In a regular series The Reviews Hub’s Richard Maguire looks at some of the LGBTQ+ shows that feature in The VAULT Festival 2020. This week he speaks to the creatives behind three shows opening in Week Two of London’s biggest fringe event: When The Sea Swallows Us Whole, Be Longing, and Since U Been Gone
When The Sea Swallows Us Whole is a queer love story set somewhere on the East Coast of England. The cliffs are falling into the sea, and the townspeople blame each other for the disappearance of land and houses as the coast erodes. Mila is trapped in a small town that is on the edge of extinction, but her life changes when another woman, Posy, arrives to pack up her grandmother’s things before her house is lost to the ocean.
Natasha Collie’s play is the debut for BTS productions and Bertie Taylor-Smith has managed to garner quite some talent. Playing the two women are Charlotte O”Leary who works with theatre company Paines Plough and Jacoba Williams who recently wowed the critics with her one-woman show Before I Was A Bear at the Bunker Theatre. Williams is no stranger to the VAULT Festival and was in last year’s hit show Queens of Sheba, a powerful presentation of what it means to be a black woman in today’s London.
When Taylor-Smith set up a New Writing evening to select a play to produce, the judges were all surprised to find that each had chosen a play by Collie. In When The Sea Swallows Us Whole, there is also thought to the climate emergency threatening the Earth, and the play is set on a beach scattered with debris. It will seem quite at home in the VAULT’s newest space, the Forge’s theatre- in-the-round.
Also playing in the Forge, and also set in a world affected by global warming, is Be Longing, which imagines a world without men. In a dystopian future where fertility rates are low, scientists find a new way of reproducing where there is no need for sperm, and one scientist Jim (a woman) asks her partner (also a woman) if they want to give it a try. It would suggest that the dystopian future is also a queer one.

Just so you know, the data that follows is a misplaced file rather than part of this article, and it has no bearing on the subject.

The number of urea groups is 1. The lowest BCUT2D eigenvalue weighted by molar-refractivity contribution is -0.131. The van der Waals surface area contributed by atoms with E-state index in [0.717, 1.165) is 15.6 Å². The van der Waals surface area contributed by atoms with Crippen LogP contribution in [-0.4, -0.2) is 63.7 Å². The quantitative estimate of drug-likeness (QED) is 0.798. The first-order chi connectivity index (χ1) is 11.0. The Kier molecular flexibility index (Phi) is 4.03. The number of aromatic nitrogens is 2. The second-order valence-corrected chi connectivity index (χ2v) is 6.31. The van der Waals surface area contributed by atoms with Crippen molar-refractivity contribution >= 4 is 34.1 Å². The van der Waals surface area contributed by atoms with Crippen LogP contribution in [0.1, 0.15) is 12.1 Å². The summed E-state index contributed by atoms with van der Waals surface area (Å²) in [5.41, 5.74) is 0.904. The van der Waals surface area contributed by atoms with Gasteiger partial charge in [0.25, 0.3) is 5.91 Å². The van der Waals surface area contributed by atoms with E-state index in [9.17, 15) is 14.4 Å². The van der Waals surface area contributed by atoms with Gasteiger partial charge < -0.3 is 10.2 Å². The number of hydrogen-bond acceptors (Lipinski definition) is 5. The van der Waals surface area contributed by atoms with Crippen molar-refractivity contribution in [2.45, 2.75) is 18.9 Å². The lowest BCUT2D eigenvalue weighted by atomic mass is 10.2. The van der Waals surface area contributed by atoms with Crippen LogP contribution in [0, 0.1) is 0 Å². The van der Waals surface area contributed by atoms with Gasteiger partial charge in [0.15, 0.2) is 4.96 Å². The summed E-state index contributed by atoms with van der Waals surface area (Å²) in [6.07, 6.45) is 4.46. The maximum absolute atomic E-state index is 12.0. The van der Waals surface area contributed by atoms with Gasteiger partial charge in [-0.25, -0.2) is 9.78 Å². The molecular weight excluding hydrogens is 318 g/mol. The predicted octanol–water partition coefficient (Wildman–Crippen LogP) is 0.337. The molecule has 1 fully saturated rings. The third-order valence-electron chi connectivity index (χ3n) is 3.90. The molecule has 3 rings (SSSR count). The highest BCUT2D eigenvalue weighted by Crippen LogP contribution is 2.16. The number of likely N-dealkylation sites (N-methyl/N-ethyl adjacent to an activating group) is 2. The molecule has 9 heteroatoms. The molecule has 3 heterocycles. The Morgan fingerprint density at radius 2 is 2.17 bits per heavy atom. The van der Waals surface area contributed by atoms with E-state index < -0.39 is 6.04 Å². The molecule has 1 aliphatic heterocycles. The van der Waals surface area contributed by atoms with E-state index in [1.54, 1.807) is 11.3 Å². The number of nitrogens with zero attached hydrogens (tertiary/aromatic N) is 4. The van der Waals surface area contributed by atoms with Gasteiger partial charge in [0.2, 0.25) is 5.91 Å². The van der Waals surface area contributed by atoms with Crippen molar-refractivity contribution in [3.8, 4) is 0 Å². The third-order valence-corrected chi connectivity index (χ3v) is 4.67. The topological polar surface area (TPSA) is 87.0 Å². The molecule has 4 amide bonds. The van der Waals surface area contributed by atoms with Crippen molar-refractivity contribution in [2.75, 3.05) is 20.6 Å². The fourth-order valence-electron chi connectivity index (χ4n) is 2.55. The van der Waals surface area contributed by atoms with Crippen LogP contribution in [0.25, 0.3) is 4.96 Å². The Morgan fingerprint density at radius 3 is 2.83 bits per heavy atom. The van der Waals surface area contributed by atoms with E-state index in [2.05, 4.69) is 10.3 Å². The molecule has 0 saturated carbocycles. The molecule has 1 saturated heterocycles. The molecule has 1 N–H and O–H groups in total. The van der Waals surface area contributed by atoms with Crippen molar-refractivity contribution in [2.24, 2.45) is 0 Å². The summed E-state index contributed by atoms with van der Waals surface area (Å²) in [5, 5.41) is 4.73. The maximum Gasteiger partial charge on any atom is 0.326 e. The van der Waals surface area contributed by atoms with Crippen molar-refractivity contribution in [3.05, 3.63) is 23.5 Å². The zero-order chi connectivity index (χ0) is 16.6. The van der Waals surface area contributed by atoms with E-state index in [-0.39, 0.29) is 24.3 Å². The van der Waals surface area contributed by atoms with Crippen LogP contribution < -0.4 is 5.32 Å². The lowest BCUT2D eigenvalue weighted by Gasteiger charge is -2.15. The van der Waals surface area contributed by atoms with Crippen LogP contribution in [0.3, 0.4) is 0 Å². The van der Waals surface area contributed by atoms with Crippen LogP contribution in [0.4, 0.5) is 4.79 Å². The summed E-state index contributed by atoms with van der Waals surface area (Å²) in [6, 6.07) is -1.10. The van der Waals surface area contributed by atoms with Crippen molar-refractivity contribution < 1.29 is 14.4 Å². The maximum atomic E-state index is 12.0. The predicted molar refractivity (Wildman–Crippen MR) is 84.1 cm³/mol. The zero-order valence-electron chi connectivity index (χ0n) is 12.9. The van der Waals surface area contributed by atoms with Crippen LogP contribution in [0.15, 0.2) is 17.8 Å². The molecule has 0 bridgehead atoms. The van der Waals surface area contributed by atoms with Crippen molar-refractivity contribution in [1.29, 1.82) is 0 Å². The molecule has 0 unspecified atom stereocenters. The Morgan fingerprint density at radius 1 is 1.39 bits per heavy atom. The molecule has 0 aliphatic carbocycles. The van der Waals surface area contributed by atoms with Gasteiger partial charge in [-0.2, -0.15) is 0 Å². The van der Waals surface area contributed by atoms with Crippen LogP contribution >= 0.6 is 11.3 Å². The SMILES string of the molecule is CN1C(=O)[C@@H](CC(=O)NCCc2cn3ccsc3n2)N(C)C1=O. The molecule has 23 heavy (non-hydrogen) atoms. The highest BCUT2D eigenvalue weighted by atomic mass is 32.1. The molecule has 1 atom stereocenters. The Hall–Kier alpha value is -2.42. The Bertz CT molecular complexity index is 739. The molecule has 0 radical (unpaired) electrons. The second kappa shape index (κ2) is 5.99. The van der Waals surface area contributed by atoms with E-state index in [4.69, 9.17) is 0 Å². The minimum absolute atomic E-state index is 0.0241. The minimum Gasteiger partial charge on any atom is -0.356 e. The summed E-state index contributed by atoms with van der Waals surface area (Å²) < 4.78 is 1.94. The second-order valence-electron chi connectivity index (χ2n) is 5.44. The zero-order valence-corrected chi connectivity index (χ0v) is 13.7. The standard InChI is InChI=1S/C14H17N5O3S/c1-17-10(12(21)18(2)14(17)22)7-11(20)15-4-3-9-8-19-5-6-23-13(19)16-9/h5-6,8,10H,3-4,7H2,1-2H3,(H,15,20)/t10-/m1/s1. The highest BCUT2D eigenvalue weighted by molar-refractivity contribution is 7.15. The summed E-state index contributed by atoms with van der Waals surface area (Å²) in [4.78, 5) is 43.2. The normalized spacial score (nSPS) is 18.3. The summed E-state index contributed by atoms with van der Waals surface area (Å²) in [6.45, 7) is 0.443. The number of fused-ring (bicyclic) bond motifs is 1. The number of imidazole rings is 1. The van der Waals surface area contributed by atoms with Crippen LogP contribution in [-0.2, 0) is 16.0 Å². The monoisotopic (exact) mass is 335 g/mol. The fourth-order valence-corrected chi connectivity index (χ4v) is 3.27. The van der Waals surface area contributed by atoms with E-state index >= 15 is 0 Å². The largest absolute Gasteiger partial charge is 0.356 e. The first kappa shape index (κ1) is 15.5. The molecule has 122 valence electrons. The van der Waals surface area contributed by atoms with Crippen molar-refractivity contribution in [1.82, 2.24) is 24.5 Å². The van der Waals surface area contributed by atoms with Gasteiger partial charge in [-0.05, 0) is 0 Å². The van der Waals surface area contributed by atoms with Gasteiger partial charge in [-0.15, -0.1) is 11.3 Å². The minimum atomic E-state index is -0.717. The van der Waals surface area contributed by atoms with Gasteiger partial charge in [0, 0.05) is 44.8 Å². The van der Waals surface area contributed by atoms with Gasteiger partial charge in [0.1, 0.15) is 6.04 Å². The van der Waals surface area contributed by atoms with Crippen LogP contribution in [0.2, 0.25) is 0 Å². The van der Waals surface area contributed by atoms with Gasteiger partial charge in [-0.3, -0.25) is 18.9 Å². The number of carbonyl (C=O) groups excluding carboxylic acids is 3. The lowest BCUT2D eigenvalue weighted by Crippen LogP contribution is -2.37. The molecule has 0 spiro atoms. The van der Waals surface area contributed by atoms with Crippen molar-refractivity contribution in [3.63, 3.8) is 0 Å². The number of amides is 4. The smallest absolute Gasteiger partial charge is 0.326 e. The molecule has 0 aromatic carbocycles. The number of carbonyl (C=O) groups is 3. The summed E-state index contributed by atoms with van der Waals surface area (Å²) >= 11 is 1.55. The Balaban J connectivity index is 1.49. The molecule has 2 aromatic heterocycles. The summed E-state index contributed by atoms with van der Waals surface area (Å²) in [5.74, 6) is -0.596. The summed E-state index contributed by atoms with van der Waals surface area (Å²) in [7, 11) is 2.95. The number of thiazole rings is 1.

Of course, there are protests when the scientists announce their discovery: these protesters have slogans such as ‘The Queers are Here. The End is Near.’ Producer Caro Tyka explains that the idea behind this story may not be as far-fetched as it sounds as sperm is only the carrier of genetic information, not the information itself. If other ways could be found to extract that genetic information then conception as we know it may be very different in the future. But if we can make the babies we like can we also get rid of those babies we don’t like?
Tyka is excited for Be Longing to be playing in the Forge as the in-the-round set up will perfectly represent the womb which is, of course, at the centre of this play by New Zealander Lauren Gibson, who also plays the part of Sigrid, Jim’s partner. Excitingly, the whole cast and crew of this production are women, or womxn as Tyka indicates, implying that certain limitations of the binary man/woman have been revised. Indeed woman suggests that woman is of man, but Be Longing suggests otherwise.
Teddy Lamb from Since U Been Gone, also escapes binaries and is a non-binary performer choosing the pronoun of ‘they’. Pronouns feature prominently in Lamb’s solo show in which they write letters to two dead friends. One was killed in a car crash while the other lost her battle with depression, and both died before Lamb was able to completely come out as non-binary. Growing up in the 90s meant that there were no non-binary and very few trans people represented positively in the media. And all were played by Cis actors. Lamb was inspired by the queer plays of Philip Ridley, but was disappointed with the scarcity of queer characters within them.
Indeed, rather than waiting for things to change, Lamb has been instrumental in making theatre a safer space for queer people. Each first Monday of the month, Lamb hosts the Theatre Queer Meet Up at Soho Theatre welcoming any queer people involved in the theatre, those on stage and those behind it, from actors to ushers, and even, Lamb adds, critics!. They also mention Trans Voices Cabaret, regularly taking place at The Other Palace, where trans and non-binary performers can sing, which creates more visibility for trans people, who are considerably underrepresented in London’s West End.
Hopefully, trans rights are moving in the right direction, and Lamb’s Since U Been Gone, named after a song by Kelly Clarkson, underlines this optimism for the future. The show was a hit in Edinburgh last summer, and although it deals with tough subject matter, Lamb believes that its universal themes will talk to both trans and Cis people alike. It also has a banging noughties-inspired soundtrack by Nicole Parkinson, which also includes some samples of Clarkson and The Backstreet Boys.
All three shows point to the future in some way, and this exploration of how we live now and, importantly, on how we could live, is what makes The VAULT Festival such a vital event in theatre’s calendar.
When The Sea Swallows Us While runs until 9 February 2020
Be Longing runs until 8 February 2020
Since U Been Gone runs until 9 February 2020
The VAULT Festival runs until 22 March 2020